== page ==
"It becomes a long process because some family members were looking for their loved ones and they might not be among the dead at the morgue or the wounded in hospitals," he said.

Meanwhile, two men who survived the mass shooting by police say a traditional healer told the strikers that police bullets would not harm them if they used traditional medicine, the Daily Dispatch newspaper reported Tuesday

They said many of the miners drank a brown muti, or traditional medicine, to strengthen them ahead of the confrontation with police.

"They were cut several times on their upper body and a black substance was smeared on the wounds," Nothi Zimanga said, according to the newspaper in East London, in the country's Eastern Cape where many miners come from. "They were then told when they confront the police they must not look back and must just charge forward. If you look back then the muti will not work."

Miner Bulelani Malawana said he was offered the muti for $125 but turned it down, as did Zimanga.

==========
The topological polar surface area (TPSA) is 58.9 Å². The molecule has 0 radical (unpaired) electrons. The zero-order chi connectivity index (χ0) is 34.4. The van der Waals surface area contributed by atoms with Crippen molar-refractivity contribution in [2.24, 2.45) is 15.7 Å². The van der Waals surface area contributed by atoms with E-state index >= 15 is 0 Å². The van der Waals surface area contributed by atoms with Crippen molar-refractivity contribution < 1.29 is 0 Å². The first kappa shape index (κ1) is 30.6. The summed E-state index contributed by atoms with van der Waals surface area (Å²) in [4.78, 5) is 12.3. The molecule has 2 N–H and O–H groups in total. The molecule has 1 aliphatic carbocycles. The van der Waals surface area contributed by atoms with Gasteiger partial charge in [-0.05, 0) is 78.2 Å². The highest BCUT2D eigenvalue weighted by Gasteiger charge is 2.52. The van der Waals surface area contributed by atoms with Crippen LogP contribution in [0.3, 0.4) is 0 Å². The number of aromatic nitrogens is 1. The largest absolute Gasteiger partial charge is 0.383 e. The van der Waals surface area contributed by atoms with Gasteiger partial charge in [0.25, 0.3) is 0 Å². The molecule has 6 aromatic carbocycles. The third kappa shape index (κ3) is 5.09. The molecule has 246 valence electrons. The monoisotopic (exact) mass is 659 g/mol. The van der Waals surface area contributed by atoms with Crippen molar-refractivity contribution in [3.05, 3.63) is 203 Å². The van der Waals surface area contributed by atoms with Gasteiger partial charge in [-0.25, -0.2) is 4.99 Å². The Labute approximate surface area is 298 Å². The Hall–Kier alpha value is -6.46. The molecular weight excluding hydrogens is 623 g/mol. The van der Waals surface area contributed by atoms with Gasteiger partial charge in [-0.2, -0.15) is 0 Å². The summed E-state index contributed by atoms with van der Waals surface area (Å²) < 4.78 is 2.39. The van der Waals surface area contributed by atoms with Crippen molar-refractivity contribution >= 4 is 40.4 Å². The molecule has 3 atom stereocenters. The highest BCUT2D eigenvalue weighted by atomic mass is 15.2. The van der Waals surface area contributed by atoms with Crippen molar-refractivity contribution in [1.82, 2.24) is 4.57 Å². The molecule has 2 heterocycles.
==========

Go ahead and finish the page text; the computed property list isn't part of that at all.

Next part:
Some 3,000 rock drill operators started the strike Aug. 10 demanding higher wages. The operators are among the least educated of mine workers, often illiterate and pride themselves of doing the most dangerous job in the mine.

Lonmin announced Tuesday night that the stoppage probably means it will not be able to meet debts coming due on Sept. 30. It said it was meeting with its bankers.

London-registered Lonmin, the world's third-largest platinum producer whose shares have taken a hard knock, already has said that the strike has caused the company to miss this year's production target of 750,000 ounces.

Lonmin reported that about 33 percent of workers expected for the morning shift reported for work Tuesday, up only slightly on 30 percent who reported Monday in response to an earlier ultimatum.

Lonmin said the mine had resumed operations on Monday, but industry experts say a workforce of at least 80 percent is needed to actually produce platinum.

In Cape Town, legislators held a special memorial service at the Parliament in Cape Town on Tuesday. It was opened by ANC chief whip Mathole Motshekga, who addressed an apparent growing tendency to resolve disputes with violence in South Africa.

"It must never be in our psychology as a people that to achieve our demands, we must engage in violence and kill," Motshekga said. "It surely must never be part of our being as a people that the maintenance of law and order should have to end in bloodshed."